Chemistry of Kava


Kava is, in some ways, the opposite of caffeine. The mild psychoactive ingredients found in kava are called kavalactones. There are 18 different kavalactones in kava that we know of which help provide that subtle psychoactive positivity. Of these, six constitute approximately 95% of the extract derived from the rootstock. 

chemical structure of kava
Primary kavalactone chemical structure


kava root against a wall
The root of the pepper plant (piper methysticum) used to produce the kava drink which has sedative, anesthetic, euphoriant, and entheogenic properties.

The exact mechanism of action is postulated to enhance ligand-binding to gamma-Aminobutyric acid (GABA) and reduced re-uptake of norepinephrine (fight or flight hormone). This is responsible for the calming and relaxing properties of kava. Numerous clinical studies have shown kava to be a strong anxiolytic (anti-anxiety) and antidepressant in treating people with low to moderate general anxiety disorders. Every different type of kava plant however, can give different effects, and this has to do with the kavalactone concentrations present in the specific type of kava.

The six most commonly attributed active ingredients are as follows: 1 Demethoxy-yangonin (DMY), 2 dihydrokavain (DHY), 3 yangonin (Y), 4 kavain (K), 5 dihydromethysticin (DHM), 6 methysticin (D).

kava leaves
Piper methysticum plant leaves agriculture in Fiji. The roots of the plant are used to produce the Kava drink that consumed throughout the Pacific Ocean cultures of Polynesia for its sedating effects.


Kava is an asexual plant, which means it produces no seeds. Therefore the many varietals of kavas that exist today are based exclusively on farmer selection over the past couple thousand years. In other words, they copied the kava plants that made them feel the best, and didn’t bother growing the rest. This is one way to distinguish between “noble” kava and other types of kava. It is because of this kava cloning that researchers today, aside from morphological characteristics, can distinguish between “Melomelo” from Ambae Island and “Kaolik” from Tanna. Each of these is identified mainly by the balance of those six kavalactones.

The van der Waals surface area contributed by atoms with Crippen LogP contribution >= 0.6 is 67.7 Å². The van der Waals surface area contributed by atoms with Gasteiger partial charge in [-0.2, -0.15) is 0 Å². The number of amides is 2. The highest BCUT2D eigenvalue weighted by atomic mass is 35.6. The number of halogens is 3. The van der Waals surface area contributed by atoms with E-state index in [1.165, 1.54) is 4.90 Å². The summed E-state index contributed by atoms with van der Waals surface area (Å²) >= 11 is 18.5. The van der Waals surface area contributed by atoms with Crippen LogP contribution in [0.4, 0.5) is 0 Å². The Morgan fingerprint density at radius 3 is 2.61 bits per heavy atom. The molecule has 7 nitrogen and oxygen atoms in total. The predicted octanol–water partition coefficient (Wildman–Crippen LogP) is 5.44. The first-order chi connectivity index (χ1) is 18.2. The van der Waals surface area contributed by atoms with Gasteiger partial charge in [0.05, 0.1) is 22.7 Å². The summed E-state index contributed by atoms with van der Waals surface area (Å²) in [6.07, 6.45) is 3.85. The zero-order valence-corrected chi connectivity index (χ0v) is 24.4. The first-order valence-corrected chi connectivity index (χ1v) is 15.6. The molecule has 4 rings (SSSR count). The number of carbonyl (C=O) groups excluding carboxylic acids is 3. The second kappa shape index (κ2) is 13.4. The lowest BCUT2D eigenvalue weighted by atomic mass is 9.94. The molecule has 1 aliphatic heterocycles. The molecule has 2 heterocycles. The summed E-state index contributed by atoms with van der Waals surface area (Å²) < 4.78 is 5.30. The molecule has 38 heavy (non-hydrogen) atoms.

Each of these particular kavas, including “Melomelo”, has what’s known as a specific chemotype. It’s like looking at a nutritional label for kava; the ingredients are listed in order of content. In the world of kava, the chemotype can be listed for example: 1,2,3,4,5,6. In this case, the kava has a highest percentage of 1 Demethoxy-yangonin, and the least amount of 6 Methysticin. Every noble kava has a particular well-defined ratio of the different kavalactones

hands pressing kava
A man making the traditional kava drink of Fiji

What’s interesting about kava is the synergistic value of these ingredients. Scientists have isolated most of these kavalactones, and when consumed independently, the resulting “effect”, no matter the dose, will never be as good as finding the right combination of these six ingredients.


Some kavas grown in Hawaii and Fiji tend to be a little richer in Dihydromethysticin, and some in Vanuatu have a higher concentration of Kavain. This matters for a couple of reasons: the Hawaiian and Fijian kavas might make you feel a little better, but you might also feel a little full and funny. Whereas kavas that typically have a higher concentration of kavain, such as Vanuatu kavas, leave you more relaxed, without that “heavy” feeling. We carry both types of kava but tend to prefer the strands from Vanuatu. We have even established our own partnership with the growers in Vanuatu to make sure we are getting the highest quality kava available.